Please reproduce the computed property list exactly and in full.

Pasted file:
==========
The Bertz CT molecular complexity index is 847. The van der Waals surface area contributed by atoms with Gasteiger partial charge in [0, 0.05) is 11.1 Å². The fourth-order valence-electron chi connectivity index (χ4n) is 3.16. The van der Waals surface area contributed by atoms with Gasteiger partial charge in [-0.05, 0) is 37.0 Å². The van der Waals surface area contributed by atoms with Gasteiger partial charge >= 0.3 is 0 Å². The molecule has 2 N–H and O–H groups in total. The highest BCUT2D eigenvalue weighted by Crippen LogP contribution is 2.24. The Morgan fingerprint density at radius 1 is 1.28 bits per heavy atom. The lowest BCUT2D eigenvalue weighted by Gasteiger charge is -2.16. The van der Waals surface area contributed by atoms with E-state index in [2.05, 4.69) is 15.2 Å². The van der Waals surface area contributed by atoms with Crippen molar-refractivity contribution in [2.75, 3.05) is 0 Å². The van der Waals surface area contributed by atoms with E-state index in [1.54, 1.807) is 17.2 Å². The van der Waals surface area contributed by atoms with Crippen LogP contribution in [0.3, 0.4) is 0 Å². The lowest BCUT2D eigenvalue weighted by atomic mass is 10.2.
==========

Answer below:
The Bertz CT molecular complexity index is 847. The van der Waals surface area contributed by atoms with Gasteiger partial charge in [0, 0.05) is 11.1 Å². The fourth-order valence-electron chi connectivity index (χ4n) is 3.16. The van der Waals surface area contributed by atoms with Gasteiger partial charge in [-0.05, 0) is 37.0 Å². The van der Waals surface area contributed by atoms with Gasteiger partial charge >= 0.3 is 0 Å². The molecule has 2 N–H and O–H groups in total. The highest BCUT2D eigenvalue weighted by Crippen LogP contribution is 2.24. The Morgan fingerprint density at radius 1 is 1.28 bits per heavy atom. The lowest BCUT2D eigenvalue weighted by Gasteiger charge is -2.16. The van der Waals surface area contributed by atoms with E-state index in [2.05, 4.69) is 15.2 Å². The van der Waals surface area contributed by atoms with Crippen molar-refractivity contribution in [2.75, 3.05) is 0 Å². The van der Waals surface area contributed by atoms with E-state index in [1.54, 1.807) is 17.2 Å². The van der Waals surface area contributed by atoms with Crippen LogP contribution in [0.3, 0.4) is 0 Å². The lowest BCUT2D eigenvalue weighted by atomic mass is 10.2.